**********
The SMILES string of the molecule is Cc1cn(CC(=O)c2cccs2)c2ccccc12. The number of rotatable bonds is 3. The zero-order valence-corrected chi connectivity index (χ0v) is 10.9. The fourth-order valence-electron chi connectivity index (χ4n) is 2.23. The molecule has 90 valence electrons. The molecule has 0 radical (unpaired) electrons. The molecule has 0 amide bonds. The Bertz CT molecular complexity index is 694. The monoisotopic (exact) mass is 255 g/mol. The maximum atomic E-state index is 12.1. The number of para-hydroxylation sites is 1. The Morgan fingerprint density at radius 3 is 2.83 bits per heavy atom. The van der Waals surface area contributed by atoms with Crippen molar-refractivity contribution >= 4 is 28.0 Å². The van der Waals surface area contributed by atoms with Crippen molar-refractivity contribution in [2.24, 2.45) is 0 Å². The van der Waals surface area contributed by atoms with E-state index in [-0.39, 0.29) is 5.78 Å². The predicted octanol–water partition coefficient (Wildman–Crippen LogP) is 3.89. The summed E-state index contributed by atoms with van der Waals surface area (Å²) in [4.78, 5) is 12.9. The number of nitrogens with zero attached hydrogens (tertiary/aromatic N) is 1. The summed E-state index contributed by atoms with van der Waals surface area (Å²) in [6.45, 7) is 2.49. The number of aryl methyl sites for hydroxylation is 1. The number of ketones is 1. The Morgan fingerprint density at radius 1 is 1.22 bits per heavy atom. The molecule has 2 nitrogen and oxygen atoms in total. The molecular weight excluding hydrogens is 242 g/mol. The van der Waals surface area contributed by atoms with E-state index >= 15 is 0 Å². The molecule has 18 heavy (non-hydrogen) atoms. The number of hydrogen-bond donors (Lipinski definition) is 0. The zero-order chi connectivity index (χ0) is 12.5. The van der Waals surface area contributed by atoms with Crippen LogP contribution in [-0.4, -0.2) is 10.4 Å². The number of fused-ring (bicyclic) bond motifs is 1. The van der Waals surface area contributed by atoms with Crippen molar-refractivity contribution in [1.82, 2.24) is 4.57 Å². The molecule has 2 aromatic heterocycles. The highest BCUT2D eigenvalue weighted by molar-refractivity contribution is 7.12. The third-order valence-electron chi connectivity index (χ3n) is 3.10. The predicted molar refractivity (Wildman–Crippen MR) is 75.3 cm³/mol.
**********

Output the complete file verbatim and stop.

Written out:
The SMILES string of the molecule is Cc1cn(CC(=O)c2cccs2)c2ccccc12. The number of rotatable bonds is 3. The zero-order valence-corrected chi connectivity index (χ0v) is 10.9. The fourth-order valence-electron chi connectivity index (χ4n) is 2.23. The molecule has 90 valence electrons. The molecule has 0 radical (unpaired) electrons. The molecule has 0 amide bonds. The Bertz CT molecular complexity index is 694. The monoisotopic (exact) mass is 255 g/mol. The maximum atomic E-state index is 12.1. The number of para-hydroxylation sites is 1. The Morgan fingerprint density at radius 3 is 2.83 bits per heavy atom. The van der Waals surface area contributed by atoms with Crippen molar-refractivity contribution >= 4 is 28.0 Å². The van der Waals surface area contributed by atoms with Crippen molar-refractivity contribution in [2.24, 2.45) is 0 Å². The van der Waals surface area contributed by atoms with E-state index in [-0.39, 0.29) is 5.78 Å². The predicted octanol–water partition coefficient (Wildman–Crippen LogP) is 3.89. The summed E-state index contributed by atoms with van der Waals surface area (Å²) in [4.78, 5) is 12.9. The number of nitrogens with zero attached hydrogens (tertiary/aromatic N) is 1. The summed E-state index contributed by atoms with van der Waals surface area (Å²) in [6.45, 7) is 2.49. The number of aryl methyl sites for hydroxylation is 1. The number of ketones is 1. The Morgan fingerprint density at radius 1 is 1.22 bits per heavy atom. The molecule has 2 nitrogen and oxygen atoms in total. The molecular weight excluding hydrogens is 242 g/mol. The van der Waals surface area contributed by atoms with E-state index >= 15 is 0 Å². The molecule has 18 heavy (non-hydrogen) atoms. The number of hydrogen-bond donors (Lipinski definition) is 0. The zero-order chi connectivity index (χ0) is 12.5. The van der Waals surface area contributed by atoms with Crippen LogP contribution in [-0.4, -0.2) is 10.4 Å². The number of fused-ring (bicyclic) bond motifs is 1. The van der Waals surface area contributed by atoms with Crippen molar-refractivity contribution in [1.82, 2.24) is 4.57 Å². The molecule has 2 aromatic heterocycles. The highest BCUT2D eigenvalue weighted by molar-refractivity contribution is 7.12. The third-order valence-electron chi connectivity index (χ3n) is 3.10. The predicted molar refractivity (Wildman–Crippen MR) is 75.3 cm³/mol.